LEMON: OK, everybody, I want you to watch this. All right? O.J. Simpson's murder trial made for a blockbuster television viewing. In the moment the verdict was read, tens of millions were tuned in. Here it is.


UNIDENTIFIED FEMALE: In the matter of the people of the state of California versus Orenthal J. Simpson, case No. BA-097211, we the jury in the above entitled action find the defendant, Orenthal J. Simpson, not guilty of the crime of murder in violation of penal code section 187-A, a felony upon Nicole Brown Simpson, a human being, as charged in count one of the information.


LEMON: We, the jury, in the above-entitled action. Every time there's a trial in L.A., you remember that, and it brings you back to that trial.

I think everyone can remember where they were when that verdict came down. An estimated 150 million people watched it live. Unfathomable.

Jeff, you were in the courtroom.

TOOBIN: I sure was.

LEMON: We have video of you in the courtroom. What did people think of the impact at the time? There you are sitting with the glasses right there, a blue suit, right behind the family, next to the lady in white. There's Jeffrey Toobin right there in the courtroom. What about the impact here?

TOOBIN: Well, I mean, you have to remember the setting. They -- the jury came back in one day.


TOOBIN: After all that testimony, months and months of testimony, the jury didn't even deliberate for a single day. And continuing my string of great predictions, which has continued to this day, I went on all sorts of TV saying, well, that means they obviously found him guilty.

HOSTIN: Right.

TOOBIN: So I was as shocked as anybody. And you know, to this day -- let me put my cards on the table -- I think he's completely guilty. But the stunning nature of the verdict was even made exacerbated by the fact that jury was out for such a short time.

LEMON: Yes. Steve, I want to ask you. You had such profound things to say about how this changed television news. What about the verdict and the way -- and coverage of television trials. What about the impact after that? After the reading of this verdict?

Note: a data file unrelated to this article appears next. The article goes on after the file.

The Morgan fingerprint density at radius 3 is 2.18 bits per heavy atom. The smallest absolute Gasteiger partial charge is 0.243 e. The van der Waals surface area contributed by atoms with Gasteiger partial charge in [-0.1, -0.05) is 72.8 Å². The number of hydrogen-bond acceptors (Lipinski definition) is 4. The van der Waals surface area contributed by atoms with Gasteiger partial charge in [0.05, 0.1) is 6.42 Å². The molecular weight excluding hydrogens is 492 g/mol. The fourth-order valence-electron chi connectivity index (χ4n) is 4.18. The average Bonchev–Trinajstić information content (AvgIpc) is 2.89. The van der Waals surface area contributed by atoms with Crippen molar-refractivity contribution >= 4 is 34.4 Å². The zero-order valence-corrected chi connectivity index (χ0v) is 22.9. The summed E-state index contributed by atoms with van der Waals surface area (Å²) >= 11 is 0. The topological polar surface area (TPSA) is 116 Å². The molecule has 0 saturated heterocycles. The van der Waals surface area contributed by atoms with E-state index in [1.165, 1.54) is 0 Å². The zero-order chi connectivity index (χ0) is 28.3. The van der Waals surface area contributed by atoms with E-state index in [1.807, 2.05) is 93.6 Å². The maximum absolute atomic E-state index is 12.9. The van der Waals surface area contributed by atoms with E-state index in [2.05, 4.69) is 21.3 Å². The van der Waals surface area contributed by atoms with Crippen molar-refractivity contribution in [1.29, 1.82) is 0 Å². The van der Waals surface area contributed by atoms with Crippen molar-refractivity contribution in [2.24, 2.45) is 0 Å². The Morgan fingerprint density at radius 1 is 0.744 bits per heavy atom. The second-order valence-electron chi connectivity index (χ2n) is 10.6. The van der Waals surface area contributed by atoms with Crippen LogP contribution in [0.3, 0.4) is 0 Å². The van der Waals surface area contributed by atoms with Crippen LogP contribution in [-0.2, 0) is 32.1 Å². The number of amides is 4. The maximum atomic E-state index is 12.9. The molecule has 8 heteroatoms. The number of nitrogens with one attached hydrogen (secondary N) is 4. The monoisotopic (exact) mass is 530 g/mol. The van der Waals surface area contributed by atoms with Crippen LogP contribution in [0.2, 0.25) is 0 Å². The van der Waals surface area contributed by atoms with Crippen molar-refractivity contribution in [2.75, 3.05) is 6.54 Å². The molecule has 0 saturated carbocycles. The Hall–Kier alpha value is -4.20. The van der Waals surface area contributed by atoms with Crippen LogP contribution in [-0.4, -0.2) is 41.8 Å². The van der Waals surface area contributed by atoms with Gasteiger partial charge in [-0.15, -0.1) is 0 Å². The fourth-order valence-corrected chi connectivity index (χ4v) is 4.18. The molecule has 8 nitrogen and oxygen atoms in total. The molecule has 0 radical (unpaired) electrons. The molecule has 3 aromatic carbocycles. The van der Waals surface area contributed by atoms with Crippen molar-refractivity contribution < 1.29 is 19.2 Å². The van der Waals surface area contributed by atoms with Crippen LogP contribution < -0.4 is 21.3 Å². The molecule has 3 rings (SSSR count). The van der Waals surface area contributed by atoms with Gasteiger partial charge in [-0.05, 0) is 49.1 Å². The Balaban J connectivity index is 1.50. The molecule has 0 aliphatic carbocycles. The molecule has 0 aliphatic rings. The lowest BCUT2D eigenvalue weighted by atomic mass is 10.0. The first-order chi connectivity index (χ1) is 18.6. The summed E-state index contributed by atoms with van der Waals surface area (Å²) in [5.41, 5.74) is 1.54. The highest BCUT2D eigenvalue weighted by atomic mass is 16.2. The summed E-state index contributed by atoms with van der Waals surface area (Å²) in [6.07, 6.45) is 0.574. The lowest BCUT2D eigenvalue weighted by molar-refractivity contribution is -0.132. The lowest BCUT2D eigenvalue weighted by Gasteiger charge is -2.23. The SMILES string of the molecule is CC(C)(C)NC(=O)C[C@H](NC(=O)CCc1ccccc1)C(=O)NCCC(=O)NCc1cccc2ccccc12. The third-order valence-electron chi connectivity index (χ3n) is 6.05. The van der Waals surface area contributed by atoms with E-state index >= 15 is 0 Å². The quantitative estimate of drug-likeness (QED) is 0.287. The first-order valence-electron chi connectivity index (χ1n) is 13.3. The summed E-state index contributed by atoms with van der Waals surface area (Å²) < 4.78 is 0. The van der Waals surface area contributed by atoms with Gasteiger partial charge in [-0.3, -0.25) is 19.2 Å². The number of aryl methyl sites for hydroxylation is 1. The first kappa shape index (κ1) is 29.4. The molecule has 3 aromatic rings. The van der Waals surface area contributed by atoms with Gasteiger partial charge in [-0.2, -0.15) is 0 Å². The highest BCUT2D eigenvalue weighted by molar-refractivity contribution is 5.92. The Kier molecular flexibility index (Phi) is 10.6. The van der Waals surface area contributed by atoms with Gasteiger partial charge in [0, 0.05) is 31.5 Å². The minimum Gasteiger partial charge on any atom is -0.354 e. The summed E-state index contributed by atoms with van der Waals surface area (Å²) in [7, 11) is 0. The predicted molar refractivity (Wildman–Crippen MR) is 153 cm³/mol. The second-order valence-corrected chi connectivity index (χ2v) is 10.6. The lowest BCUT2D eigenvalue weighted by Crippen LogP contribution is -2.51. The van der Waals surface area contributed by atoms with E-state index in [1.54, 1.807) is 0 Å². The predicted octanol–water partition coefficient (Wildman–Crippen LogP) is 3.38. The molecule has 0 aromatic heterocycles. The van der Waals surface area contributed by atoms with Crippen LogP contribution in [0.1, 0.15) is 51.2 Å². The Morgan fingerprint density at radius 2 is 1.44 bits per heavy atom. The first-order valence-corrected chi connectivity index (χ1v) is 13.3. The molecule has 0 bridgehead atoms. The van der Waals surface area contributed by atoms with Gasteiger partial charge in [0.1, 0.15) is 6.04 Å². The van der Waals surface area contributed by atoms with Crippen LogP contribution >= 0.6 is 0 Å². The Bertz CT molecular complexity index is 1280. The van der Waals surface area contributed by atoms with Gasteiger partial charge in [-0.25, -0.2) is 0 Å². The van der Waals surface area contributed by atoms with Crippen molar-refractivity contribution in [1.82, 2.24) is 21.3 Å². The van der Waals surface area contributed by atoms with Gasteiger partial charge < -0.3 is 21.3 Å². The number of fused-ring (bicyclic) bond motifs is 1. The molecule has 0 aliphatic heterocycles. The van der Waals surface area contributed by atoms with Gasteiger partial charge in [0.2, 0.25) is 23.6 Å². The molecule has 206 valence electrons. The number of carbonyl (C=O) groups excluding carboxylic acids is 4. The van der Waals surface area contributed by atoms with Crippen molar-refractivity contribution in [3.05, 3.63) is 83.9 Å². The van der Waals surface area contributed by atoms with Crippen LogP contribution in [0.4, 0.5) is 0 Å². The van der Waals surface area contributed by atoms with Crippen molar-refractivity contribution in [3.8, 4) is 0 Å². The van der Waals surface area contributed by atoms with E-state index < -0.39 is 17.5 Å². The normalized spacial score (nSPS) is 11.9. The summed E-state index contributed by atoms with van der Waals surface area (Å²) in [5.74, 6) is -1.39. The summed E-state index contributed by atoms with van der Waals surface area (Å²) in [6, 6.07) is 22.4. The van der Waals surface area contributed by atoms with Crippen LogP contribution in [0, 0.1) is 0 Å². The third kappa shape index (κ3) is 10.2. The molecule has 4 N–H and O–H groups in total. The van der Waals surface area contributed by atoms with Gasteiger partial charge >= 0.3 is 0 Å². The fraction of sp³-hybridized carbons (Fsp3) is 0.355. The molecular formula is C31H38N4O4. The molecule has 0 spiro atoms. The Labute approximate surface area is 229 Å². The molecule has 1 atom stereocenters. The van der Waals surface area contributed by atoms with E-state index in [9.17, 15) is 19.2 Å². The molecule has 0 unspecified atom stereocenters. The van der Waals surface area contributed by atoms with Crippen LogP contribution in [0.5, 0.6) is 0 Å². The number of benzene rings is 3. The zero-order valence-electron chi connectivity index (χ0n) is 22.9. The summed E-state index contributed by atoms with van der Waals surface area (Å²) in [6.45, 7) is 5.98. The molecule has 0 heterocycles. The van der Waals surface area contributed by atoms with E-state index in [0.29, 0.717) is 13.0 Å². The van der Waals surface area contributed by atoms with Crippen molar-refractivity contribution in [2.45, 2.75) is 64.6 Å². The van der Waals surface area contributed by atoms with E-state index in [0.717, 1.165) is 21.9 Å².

BATTAGLIO: Well, that verdict became sort of a defining moment for the country to start a whole national conversation about race. A lot of the news footage that you saw of that day, you saw people sitting in bars, sitting in restaurants. If they were in minority neighborhoods, they were cheering. There was outrage, if you saw the people watching it in a white country club. I mean, it was just a mirror of all these things that were simmering in the country.


BATTAGLIO: And it ignited that discussion. LEMON: Go ahead, Judge.

HATCHETT: Well, I don't...


HATCHETT: I'm sorry.

SEIDLIN: What a trial does -- what a trial does, it captures the geographic area of the country and to it also captures the moods of people. Their state of mind. How they feel about race and religion. That's what a trial does. It's reality.

LEMON: And this has done that. This verdict definitely did that, Judge.

SEIDLIN: Yes. Yes. But what we don't talk about the jury is the D.A. in L.A. was up for election. And he didn't try the case where the killing took place. He went into a different area to make sure he'd get re-elected. And no one talks about that. He wanted to get re-elected. And that's why the trial should have been in Brentwood. That's where the jury pool should have been. That's never mentioned.

BATTAGLIO: You know, the coverage of the trial -- the coverage of the trial did sort of create this infrastructure where you have, all of a sudden you have all of these legal experts, as you mentioned earlier, who were well-known to the television public. People were used to -- were getting used to the idea of watching cameras in the courtroom, even though visually it's not too spectacular. But it beats, you know, sketches and reporting. It was in the moment. And from that point on...

LEMON: Steve, you just stole my question to Judge Seidlin.

BATTAGLIO: Excuse me?

LEMON: You just stole my question to Judge Seidlin. With the cameras in the courtroom. Judge, I was going to ask you about cameras in the courtroom, some of the other big trials after this. This really impacted that, as Steve was saying.